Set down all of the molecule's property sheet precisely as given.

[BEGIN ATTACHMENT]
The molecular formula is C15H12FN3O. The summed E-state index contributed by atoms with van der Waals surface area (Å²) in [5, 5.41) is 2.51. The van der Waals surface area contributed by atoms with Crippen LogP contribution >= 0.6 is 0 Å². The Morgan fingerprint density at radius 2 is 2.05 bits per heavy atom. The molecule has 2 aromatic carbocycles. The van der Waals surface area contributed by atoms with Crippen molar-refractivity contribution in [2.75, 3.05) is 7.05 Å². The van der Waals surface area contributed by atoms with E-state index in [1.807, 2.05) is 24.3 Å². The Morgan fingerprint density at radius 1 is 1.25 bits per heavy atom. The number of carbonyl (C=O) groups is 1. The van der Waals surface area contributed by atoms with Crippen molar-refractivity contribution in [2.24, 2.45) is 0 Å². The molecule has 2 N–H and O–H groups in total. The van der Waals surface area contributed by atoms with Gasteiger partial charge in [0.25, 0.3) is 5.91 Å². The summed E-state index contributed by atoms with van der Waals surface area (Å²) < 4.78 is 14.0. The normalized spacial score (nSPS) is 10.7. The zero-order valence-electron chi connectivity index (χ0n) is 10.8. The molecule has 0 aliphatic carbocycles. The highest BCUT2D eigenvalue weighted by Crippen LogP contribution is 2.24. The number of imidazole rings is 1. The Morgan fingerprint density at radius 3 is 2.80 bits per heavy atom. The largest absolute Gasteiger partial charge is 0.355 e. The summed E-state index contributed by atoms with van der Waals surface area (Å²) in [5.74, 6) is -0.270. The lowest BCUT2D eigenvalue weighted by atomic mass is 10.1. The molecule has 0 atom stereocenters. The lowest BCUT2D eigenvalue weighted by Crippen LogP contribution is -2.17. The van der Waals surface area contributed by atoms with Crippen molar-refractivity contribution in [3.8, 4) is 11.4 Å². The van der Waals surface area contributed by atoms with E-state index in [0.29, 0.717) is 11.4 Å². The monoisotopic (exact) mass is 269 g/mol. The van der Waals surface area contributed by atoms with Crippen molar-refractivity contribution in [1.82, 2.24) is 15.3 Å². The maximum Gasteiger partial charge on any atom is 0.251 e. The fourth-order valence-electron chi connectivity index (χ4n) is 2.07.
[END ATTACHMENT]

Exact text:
The molecular formula is C15H12FN3O. The summed E-state index contributed by atoms with van der Waals surface area (Å²) in [5, 5.41) is 2.51. The van der Waals surface area contributed by atoms with Crippen LogP contribution >= 0.6 is 0 Å². The Morgan fingerprint density at radius 2 is 2.05 bits per heavy atom. The molecule has 2 aromatic carbocycles. The van der Waals surface area contributed by atoms with Crippen molar-refractivity contribution in [2.75, 3.05) is 7.05 Å². The van der Waals surface area contributed by atoms with E-state index in [1.807, 2.05) is 24.3 Å². The Morgan fingerprint density at radius 1 is 1.25 bits per heavy atom. The number of carbonyl (C=O) groups is 1. The van der Waals surface area contributed by atoms with Crippen molar-refractivity contribution in [2.24, 2.45) is 0 Å². The molecule has 2 N–H and O–H groups in total. The van der Waals surface area contributed by atoms with Gasteiger partial charge in [0.25, 0.3) is 5.91 Å². The summed E-state index contributed by atoms with van der Waals surface area (Å²) < 4.78 is 14.0. The normalized spacial score (nSPS) is 10.7. The zero-order valence-electron chi connectivity index (χ0n) is 10.8. The molecule has 0 aliphatic carbocycles. The highest BCUT2D eigenvalue weighted by Crippen LogP contribution is 2.24. The number of imidazole rings is 1. The Morgan fingerprint density at radius 3 is 2.80 bits per heavy atom. The largest absolute Gasteiger partial charge is 0.355 e. The summed E-state index contributed by atoms with van der Waals surface area (Å²) in [5.74, 6) is -0.270. The lowest BCUT2D eigenvalue weighted by atomic mass is 10.1. The molecule has 0 atom stereocenters. The lowest BCUT2D eigenvalue weighted by Crippen LogP contribution is -2.17. The van der Waals surface area contributed by atoms with Crippen molar-refractivity contribution in [3.8, 4) is 11.4 Å². The van der Waals surface area contributed by atoms with E-state index in [0.29, 0.717) is 11.4 Å². The monoisotopic (exact) mass is 269 g/mol. The van der Waals surface area contributed by atoms with Crippen molar-refractivity contribution in [1.82, 2.24) is 15.3 Å². The maximum Gasteiger partial charge on any atom is 0.251 e. The fourth-order valence-electron chi connectivity index (χ4n) is 2.07.